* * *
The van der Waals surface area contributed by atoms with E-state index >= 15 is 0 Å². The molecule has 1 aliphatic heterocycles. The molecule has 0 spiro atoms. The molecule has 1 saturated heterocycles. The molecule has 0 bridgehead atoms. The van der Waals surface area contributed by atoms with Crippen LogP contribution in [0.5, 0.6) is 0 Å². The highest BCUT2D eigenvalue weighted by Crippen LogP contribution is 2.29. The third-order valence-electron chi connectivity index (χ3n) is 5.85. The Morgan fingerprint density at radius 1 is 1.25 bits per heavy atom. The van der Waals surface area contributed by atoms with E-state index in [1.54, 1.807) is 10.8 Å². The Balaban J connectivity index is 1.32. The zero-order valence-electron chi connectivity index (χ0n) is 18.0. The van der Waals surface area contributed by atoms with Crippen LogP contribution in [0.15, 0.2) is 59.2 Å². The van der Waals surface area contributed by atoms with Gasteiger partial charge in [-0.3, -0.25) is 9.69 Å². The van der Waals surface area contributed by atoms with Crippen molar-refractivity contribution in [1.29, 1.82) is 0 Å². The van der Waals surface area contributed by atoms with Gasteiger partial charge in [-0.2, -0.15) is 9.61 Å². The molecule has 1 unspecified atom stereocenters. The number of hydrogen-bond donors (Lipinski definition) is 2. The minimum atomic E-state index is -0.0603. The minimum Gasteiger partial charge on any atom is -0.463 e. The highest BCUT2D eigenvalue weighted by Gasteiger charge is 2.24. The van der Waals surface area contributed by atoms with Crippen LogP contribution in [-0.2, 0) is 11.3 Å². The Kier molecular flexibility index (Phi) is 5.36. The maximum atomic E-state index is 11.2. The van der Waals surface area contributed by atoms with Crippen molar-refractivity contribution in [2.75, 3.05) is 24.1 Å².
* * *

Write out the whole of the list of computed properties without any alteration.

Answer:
The van der Waals surface area contributed by atoms with E-state index >= 15 is 0 Å². The molecule has 1 aliphatic heterocycles. The molecule has 0 spiro atoms. The molecule has 1 saturated heterocycles. The molecule has 0 bridgehead atoms. The van der Waals surface area contributed by atoms with Crippen LogP contribution in [0.5, 0.6) is 0 Å². The highest BCUT2D eigenvalue weighted by Crippen LogP contribution is 2.29. The third-order valence-electron chi connectivity index (χ3n) is 5.85. The Morgan fingerprint density at radius 1 is 1.25 bits per heavy atom. The van der Waals surface area contributed by atoms with E-state index in [1.54, 1.807) is 10.8 Å². The Balaban J connectivity index is 1.32. The zero-order valence-electron chi connectivity index (χ0n) is 18.0. The van der Waals surface area contributed by atoms with Crippen LogP contribution in [0.15, 0.2) is 59.2 Å². The van der Waals surface area contributed by atoms with Gasteiger partial charge in [-0.3, -0.25) is 9.69 Å². The van der Waals surface area contributed by atoms with Crippen molar-refractivity contribution in [1.29, 1.82) is 0 Å². The van der Waals surface area contributed by atoms with Gasteiger partial charge in [-0.2, -0.15) is 9.61 Å². The molecule has 1 unspecified atom stereocenters. The number of hydrogen-bond donors (Lipinski definition) is 2. The minimum atomic E-state index is -0.0603. The minimum Gasteiger partial charge on any atom is -0.463 e. The highest BCUT2D eigenvalue weighted by Gasteiger charge is 2.24. The van der Waals surface area contributed by atoms with Crippen LogP contribution in [-0.2, 0) is 11.3 Å². The Kier molecular flexibility index (Phi) is 5.36. The maximum atomic E-state index is 11.2. The van der Waals surface area contributed by atoms with Crippen molar-refractivity contribution in [2.75, 3.05) is 24.1 Å².